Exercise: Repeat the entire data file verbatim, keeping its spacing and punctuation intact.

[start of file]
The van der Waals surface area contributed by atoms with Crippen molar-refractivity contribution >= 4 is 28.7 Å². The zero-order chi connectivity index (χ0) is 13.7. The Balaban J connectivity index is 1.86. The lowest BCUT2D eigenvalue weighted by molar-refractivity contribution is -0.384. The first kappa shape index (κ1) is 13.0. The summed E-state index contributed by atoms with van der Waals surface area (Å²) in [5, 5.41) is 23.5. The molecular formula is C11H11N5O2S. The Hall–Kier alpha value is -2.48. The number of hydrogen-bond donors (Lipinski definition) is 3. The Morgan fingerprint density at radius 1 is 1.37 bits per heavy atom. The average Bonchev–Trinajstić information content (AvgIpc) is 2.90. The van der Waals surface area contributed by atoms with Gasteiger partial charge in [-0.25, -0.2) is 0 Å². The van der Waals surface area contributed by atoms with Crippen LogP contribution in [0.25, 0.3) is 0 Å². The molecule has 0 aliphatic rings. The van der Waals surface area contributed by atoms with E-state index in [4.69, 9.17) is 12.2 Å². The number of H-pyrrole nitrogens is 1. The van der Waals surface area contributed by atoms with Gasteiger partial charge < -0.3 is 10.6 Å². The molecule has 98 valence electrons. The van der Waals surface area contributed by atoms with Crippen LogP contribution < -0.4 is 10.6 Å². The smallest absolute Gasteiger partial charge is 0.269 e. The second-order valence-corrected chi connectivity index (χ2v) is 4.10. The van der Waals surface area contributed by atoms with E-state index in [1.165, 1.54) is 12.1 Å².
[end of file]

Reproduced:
The van der Waals surface area contributed by atoms with Crippen molar-refractivity contribution >= 4 is 28.7 Å². The zero-order chi connectivity index (χ0) is 13.7. The Balaban J connectivity index is 1.86. The lowest BCUT2D eigenvalue weighted by molar-refractivity contribution is -0.384. The first kappa shape index (κ1) is 13.0. The summed E-state index contributed by atoms with van der Waals surface area (Å²) in [5, 5.41) is 23.5. The molecular formula is C11H11N5O2S. The Hall–Kier alpha value is -2.48. The number of hydrogen-bond donors (Lipinski definition) is 3. The Morgan fingerprint density at radius 1 is 1.37 bits per heavy atom. The average Bonchev–Trinajstić information content (AvgIpc) is 2.90. The van der Waals surface area contributed by atoms with Gasteiger partial charge in [-0.25, -0.2) is 0 Å². The van der Waals surface area contributed by atoms with Crippen LogP contribution in [0.25, 0.3) is 0 Å². The molecule has 0 aliphatic rings. The van der Waals surface area contributed by atoms with E-state index in [4.69, 9.17) is 12.2 Å². The number of H-pyrrole nitrogens is 1. The van der Waals surface area contributed by atoms with Gasteiger partial charge < -0.3 is 10.6 Å². The molecule has 98 valence electrons. The van der Waals surface area contributed by atoms with Crippen LogP contribution < -0.4 is 10.6 Å². The smallest absolute Gasteiger partial charge is 0.269 e. The second-order valence-corrected chi connectivity index (χ2v) is 4.10. The van der Waals surface area contributed by atoms with E-state index in [1.165, 1.54) is 12.1 Å².